Every year there seems to be that one can’t miss horror movie. A movie so hyped up that it becomes the one horror movie at the top of everyone’s “must see” list. Usually a hit on the festival circuit the year before it quickly becomes every critic’s proof that the horror genre is alive and well (as if it disappeared). More often than not it ends up disappointing like 2014’s The Babadook. But every now and then the hype is absolutely justified like last year’s It Follows. Now this year it is Roger Eggers’ film The Witch.
Facing banishment from his colonial plantation prideful father William takes his family and starts a new farm next to the New England forest. A forest containing an unknown evil. His family is torn apart when his youngest disappears and his crops fail. The family’s loyalties are further tested when daughter Thomasin is accused of witchcraft by her own siblings. Are they right or is suspicion and paranoia driving this settler family insane?
Now one of the biggest selling points of The Witch was director Robert Eggers. Every preview I saw pushed the fact that he won the Sundance Director award of a US Dramatic film. Certainly an impressive feat for a director let alone a first timer like Eggers. His sharp eye for detail mixed with some amazing sets transport us to the 17th century the way few period pieces can. Showing more restraint than most first time directors Eggers takes his time creating a slow burning horror tale. Using the dark to his advantage he does a great job of giving you just enough of a look to ratchet up the tension to it’s peak. The last act in particular is a perfect example of how to build up terror.
While I give credit Eggers for this a big reason this film works is the cast. Game of Thrones actors Ralph Inesen and Kate Dickie are simply great as William and Katherine, respectively. Playing the religious heads of the family the two are able to display menace as well as desperation as paranoia spreads among the family. As good as they are it is Anya Taylor-Joy who really shines in The Witch. She becomes our film’s protagonist when her family blames her for their misfortune for simple slips of the tongue and being at the wrong places at the wrong times. While a bit obvious these comparisons to the Salem Witch Trials are quite effective. By the end you are sympathetic to her plight and totally understand her actions at the end of the film.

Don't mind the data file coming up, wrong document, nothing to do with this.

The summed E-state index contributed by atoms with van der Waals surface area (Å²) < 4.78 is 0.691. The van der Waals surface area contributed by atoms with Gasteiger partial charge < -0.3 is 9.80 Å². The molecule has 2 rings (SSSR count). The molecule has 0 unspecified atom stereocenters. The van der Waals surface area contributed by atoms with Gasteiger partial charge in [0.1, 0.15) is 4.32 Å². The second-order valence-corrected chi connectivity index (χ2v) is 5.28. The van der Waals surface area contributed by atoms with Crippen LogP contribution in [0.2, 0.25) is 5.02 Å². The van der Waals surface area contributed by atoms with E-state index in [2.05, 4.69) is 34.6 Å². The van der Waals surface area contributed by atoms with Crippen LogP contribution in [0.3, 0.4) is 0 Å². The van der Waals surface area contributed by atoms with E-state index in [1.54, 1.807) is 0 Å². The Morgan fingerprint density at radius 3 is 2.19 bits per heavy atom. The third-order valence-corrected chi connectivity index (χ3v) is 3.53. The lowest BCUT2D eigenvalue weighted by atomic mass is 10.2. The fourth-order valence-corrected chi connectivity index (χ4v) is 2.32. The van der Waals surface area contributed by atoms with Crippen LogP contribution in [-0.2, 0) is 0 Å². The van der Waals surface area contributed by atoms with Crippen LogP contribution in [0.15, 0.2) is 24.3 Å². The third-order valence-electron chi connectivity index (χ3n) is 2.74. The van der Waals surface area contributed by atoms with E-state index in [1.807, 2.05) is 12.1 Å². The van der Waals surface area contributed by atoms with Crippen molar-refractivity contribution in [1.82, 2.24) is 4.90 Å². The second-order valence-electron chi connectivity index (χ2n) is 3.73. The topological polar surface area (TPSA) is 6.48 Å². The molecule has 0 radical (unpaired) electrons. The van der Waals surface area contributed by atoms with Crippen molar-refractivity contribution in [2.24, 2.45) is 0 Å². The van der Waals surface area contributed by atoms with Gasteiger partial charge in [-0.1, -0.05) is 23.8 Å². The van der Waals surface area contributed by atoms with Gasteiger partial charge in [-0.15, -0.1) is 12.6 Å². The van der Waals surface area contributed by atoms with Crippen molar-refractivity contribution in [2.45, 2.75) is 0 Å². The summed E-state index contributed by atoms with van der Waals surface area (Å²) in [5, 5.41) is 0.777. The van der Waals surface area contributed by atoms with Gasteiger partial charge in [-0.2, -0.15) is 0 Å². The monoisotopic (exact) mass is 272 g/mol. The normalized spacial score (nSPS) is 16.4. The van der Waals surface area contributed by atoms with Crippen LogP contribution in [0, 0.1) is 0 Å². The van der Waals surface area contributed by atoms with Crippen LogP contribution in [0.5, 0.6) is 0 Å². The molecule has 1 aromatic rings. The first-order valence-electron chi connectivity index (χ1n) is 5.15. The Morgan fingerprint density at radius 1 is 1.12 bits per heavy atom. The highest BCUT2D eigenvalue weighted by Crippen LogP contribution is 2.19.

So the film has a great director and even better acting it should be perfect, right? Not exactly. Unfortunately like The Babadook I just didn’t find the film all that scary. Again the build up is superb but I never found the pay off to be satisfying. Given I don’t need to it to be a Saw-esque bloodbath or a Shyamalan style twist, heck the film is better for avoiding these tropes. I just wish we got more than we did.
Walking out of the The Witch one movie came to mind, The Exorcist. Like William Friedkin’s classic I see the this movie looks amazing. Director Robert Eggers crafts the kind of creepy atmosphere and builds up suspense most other film makers dream of. I also totally see why it is effective for some, particularly people with a religious background. Sadly like The Exorcist I just don’t find it scary. As good as the build up is I can’t say I was ever really scared. That said I look forward to whatever the crew behind this movie does next. There’s obvious talent in front of and behind the camera and certainly worth a look in the future.